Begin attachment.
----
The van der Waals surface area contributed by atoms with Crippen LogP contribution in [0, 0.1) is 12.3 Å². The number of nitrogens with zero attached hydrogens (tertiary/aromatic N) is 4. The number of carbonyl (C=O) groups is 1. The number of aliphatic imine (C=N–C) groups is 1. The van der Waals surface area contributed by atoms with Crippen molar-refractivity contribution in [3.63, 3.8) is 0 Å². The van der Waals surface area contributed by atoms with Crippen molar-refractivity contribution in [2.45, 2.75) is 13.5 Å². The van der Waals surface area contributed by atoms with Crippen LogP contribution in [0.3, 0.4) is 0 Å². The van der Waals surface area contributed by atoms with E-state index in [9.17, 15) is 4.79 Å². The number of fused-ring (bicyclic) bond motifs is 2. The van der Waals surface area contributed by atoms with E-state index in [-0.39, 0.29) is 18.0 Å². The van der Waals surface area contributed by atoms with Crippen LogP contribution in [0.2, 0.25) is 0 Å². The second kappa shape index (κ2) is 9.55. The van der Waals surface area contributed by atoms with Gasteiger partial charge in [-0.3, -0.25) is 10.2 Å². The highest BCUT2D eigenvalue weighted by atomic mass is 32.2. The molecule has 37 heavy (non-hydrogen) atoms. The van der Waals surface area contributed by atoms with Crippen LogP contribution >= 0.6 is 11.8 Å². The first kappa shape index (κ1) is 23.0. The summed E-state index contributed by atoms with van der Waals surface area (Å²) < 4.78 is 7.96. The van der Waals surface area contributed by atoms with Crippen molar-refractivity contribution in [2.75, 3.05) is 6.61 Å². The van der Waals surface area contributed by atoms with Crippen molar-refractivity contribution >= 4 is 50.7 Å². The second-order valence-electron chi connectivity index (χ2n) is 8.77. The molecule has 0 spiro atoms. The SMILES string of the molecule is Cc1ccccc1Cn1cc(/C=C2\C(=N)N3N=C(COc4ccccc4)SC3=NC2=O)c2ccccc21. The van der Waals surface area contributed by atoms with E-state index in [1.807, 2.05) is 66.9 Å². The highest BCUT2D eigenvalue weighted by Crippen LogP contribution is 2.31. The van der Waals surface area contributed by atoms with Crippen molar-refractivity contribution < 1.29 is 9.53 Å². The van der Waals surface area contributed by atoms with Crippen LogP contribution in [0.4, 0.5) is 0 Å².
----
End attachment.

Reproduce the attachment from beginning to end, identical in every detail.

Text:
The van der Waals surface area contributed by atoms with Crippen LogP contribution in [0, 0.1) is 12.3 Å². The number of nitrogens with zero attached hydrogens (tertiary/aromatic N) is 4. The number of carbonyl (C=O) groups is 1. The number of aliphatic imine (C=N–C) groups is 1. The van der Waals surface area contributed by atoms with Crippen molar-refractivity contribution in [3.63, 3.8) is 0 Å². The van der Waals surface area contributed by atoms with Crippen molar-refractivity contribution in [2.45, 2.75) is 13.5 Å². The van der Waals surface area contributed by atoms with Crippen LogP contribution in [0.3, 0.4) is 0 Å². The van der Waals surface area contributed by atoms with E-state index in [9.17, 15) is 4.79 Å². The number of fused-ring (bicyclic) bond motifs is 2. The van der Waals surface area contributed by atoms with E-state index in [-0.39, 0.29) is 18.0 Å². The van der Waals surface area contributed by atoms with Crippen LogP contribution in [0.2, 0.25) is 0 Å². The second kappa shape index (κ2) is 9.55. The van der Waals surface area contributed by atoms with Gasteiger partial charge in [-0.3, -0.25) is 10.2 Å². The highest BCUT2D eigenvalue weighted by atomic mass is 32.2. The molecule has 37 heavy (non-hydrogen) atoms. The van der Waals surface area contributed by atoms with Crippen LogP contribution >= 0.6 is 11.8 Å². The first kappa shape index (κ1) is 23.0. The summed E-state index contributed by atoms with van der Waals surface area (Å²) < 4.78 is 7.96. The van der Waals surface area contributed by atoms with Crippen molar-refractivity contribution in [2.75, 3.05) is 6.61 Å². The van der Waals surface area contributed by atoms with Crippen molar-refractivity contribution >= 4 is 50.7 Å². The second-order valence-electron chi connectivity index (χ2n) is 8.77. The molecule has 0 spiro atoms. The SMILES string of the molecule is Cc1ccccc1Cn1cc(/C=C2\C(=N)N3N=C(COc4ccccc4)SC3=NC2=O)c2ccccc21. The van der Waals surface area contributed by atoms with E-state index in [1.807, 2.05) is 66.9 Å². The highest BCUT2D eigenvalue weighted by Crippen LogP contribution is 2.31. The van der Waals surface area contributed by atoms with Crippen molar-refractivity contribution < 1.29 is 9.53 Å². The van der Waals surface area contributed by atoms with Crippen LogP contribution in [0.4, 0.5) is 0 Å².